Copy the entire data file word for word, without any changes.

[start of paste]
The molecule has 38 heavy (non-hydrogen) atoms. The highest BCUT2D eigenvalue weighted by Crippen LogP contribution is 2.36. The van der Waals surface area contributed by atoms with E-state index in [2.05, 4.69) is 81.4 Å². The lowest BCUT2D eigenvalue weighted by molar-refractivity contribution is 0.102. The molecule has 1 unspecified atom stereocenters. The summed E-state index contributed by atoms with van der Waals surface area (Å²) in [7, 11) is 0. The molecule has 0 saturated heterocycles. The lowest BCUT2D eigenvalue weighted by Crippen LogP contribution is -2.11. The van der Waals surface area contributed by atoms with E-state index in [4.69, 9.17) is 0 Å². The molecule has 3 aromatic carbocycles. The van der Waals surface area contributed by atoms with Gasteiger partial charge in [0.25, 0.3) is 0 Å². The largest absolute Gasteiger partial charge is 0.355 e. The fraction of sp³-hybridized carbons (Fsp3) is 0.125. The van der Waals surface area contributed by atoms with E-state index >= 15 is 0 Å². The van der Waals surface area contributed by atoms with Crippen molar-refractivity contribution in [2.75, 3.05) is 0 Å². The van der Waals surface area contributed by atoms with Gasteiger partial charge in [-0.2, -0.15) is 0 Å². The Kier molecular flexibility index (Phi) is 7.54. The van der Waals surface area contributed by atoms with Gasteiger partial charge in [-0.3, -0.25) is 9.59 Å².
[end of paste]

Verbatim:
The molecule has 38 heavy (non-hydrogen) atoms. The highest BCUT2D eigenvalue weighted by Crippen LogP contribution is 2.36. The van der Waals surface area contributed by atoms with E-state index in [2.05, 4.69) is 81.4 Å². The lowest BCUT2D eigenvalue weighted by molar-refractivity contribution is 0.102. The molecule has 1 unspecified atom stereocenters. The summed E-state index contributed by atoms with van der Waals surface area (Å²) in [7, 11) is 0. The molecule has 0 saturated heterocycles. The lowest BCUT2D eigenvalue weighted by Crippen LogP contribution is -2.11. The van der Waals surface area contributed by atoms with E-state index in [4.69, 9.17) is 0 Å². The molecule has 3 aromatic carbocycles. The van der Waals surface area contributed by atoms with Gasteiger partial charge in [0.25, 0.3) is 0 Å². The largest absolute Gasteiger partial charge is 0.355 e. The fraction of sp³-hybridized carbons (Fsp3) is 0.125. The van der Waals surface area contributed by atoms with E-state index >= 15 is 0 Å². The van der Waals surface area contributed by atoms with Crippen molar-refractivity contribution in [2.75, 3.05) is 0 Å². The van der Waals surface area contributed by atoms with Gasteiger partial charge in [-0.2, -0.15) is 0 Å². The Kier molecular flexibility index (Phi) is 7.54. The van der Waals surface area contributed by atoms with Gasteiger partial charge in [-0.3, -0.25) is 9.59 Å².